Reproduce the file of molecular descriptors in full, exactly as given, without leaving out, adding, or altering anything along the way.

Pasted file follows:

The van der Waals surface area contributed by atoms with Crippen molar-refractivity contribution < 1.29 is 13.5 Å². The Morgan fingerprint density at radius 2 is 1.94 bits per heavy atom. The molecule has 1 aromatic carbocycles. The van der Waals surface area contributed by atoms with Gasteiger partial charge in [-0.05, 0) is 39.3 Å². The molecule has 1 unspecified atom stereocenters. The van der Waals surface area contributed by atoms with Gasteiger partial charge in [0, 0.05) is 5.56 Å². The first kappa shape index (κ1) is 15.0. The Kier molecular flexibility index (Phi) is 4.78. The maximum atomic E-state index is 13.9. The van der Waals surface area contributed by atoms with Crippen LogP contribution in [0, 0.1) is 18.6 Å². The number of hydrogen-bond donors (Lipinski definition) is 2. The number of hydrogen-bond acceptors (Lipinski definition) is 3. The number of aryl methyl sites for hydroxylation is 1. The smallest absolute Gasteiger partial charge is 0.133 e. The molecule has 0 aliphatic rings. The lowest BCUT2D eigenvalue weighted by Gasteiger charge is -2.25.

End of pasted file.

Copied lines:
The van der Waals surface area contributed by atoms with Crippen molar-refractivity contribution < 1.29 is 13.5 Å². The Morgan fingerprint density at radius 2 is 1.94 bits per heavy atom. The molecule has 1 aromatic carbocycles. The van der Waals surface area contributed by atoms with Gasteiger partial charge in [-0.05, 0) is 39.3 Å². The molecule has 1 unspecified atom stereocenters. The van der Waals surface area contributed by atoms with Gasteiger partial charge in [0, 0.05) is 5.56 Å². The first kappa shape index (κ1) is 15.0. The Kier molecular flexibility index (Phi) is 4.78. The maximum atomic E-state index is 13.9. The van der Waals surface area contributed by atoms with Crippen LogP contribution in [0, 0.1) is 18.6 Å². The number of hydrogen-bond donors (Lipinski definition) is 2. The number of hydrogen-bond acceptors (Lipinski definition) is 3. The number of aryl methyl sites for hydroxylation is 1. The smallest absolute Gasteiger partial charge is 0.133 e. The molecule has 0 aliphatic rings. The lowest BCUT2D eigenvalue weighted by Gasteiger charge is -2.25.